(See I almost got over the disaster of the Norwegian team back then...but now I remembered, let me curse EBH one more time for that  :angry )
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  • LukasCPH

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    Doha 2016 when a group of about 20 split from the peloton in the crosswinds after about 100km? (Can´t remember exact distance but I found a map saying first passing of finish line (start of 7 local laps) was at 151 km.
    That group consisted of 25 riders though, with several of the represented nations had 3-4 riders up there.
    So the situation was much different from those small groups we saw on Sunday where everyone had to work for themselves, more or less.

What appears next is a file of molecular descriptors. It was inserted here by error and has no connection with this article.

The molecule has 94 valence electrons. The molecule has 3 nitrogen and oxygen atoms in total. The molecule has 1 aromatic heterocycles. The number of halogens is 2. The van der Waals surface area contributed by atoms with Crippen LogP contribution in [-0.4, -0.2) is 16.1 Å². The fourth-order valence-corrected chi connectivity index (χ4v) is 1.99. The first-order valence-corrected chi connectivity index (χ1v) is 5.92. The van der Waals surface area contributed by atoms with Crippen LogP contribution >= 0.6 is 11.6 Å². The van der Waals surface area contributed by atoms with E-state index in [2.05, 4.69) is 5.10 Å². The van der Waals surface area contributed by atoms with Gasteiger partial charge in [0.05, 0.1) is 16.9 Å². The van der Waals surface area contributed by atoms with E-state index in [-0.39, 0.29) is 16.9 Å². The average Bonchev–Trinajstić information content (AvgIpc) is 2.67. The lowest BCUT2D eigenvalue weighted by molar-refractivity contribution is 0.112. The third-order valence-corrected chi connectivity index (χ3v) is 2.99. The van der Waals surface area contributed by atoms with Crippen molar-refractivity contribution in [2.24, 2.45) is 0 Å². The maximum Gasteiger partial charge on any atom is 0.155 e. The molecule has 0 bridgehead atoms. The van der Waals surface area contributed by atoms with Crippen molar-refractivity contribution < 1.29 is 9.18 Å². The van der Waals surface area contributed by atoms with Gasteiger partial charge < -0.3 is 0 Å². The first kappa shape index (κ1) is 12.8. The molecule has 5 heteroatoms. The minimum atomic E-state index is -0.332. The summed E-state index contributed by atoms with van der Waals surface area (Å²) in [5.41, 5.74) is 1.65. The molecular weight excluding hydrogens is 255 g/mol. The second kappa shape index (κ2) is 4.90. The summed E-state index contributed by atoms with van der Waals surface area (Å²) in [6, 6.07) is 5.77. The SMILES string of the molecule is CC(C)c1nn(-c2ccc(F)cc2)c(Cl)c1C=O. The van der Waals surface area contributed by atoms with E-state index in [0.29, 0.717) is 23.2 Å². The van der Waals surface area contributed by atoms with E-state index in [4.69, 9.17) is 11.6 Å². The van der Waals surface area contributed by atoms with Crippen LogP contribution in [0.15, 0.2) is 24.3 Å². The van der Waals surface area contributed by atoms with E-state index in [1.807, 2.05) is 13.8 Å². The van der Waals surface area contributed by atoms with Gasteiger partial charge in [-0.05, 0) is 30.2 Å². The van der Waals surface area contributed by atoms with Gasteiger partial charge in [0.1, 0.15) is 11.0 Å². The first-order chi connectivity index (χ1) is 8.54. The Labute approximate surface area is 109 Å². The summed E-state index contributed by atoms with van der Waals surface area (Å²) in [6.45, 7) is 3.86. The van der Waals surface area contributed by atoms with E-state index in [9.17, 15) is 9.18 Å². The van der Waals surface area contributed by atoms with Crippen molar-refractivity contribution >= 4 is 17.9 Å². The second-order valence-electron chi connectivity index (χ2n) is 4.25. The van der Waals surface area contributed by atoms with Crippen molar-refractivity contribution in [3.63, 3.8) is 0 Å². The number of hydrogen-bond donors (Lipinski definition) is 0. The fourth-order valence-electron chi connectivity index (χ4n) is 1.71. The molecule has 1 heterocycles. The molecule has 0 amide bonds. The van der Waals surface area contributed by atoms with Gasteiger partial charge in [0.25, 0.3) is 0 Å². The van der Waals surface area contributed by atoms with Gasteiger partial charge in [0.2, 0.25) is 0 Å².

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  • t-72

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    That group consisted of 25 riders though, with several of the represented nations had 3-4 riders up there.
    So the situation was much different from those small groups we saw on Sunday where everyone had to work for themselves, more or less.

    I see your point, it depends on how you define small group - in my head, it is only clearly different from the peloton/gruppe compacto  which would be the big group, main group etc -. Even if it is a reduced peloton ?!??  (Not even entirely clear in my own head, this...)

    And as far as small group means everyone has to work for themselves for a long distance, if you take that to the extreme you don´t get to Sunday, you can only come to Saturday, at which point a kind voice will explain to you in Dutch that your definition of a small group in the extreme leads to a 100 km solo win.  :D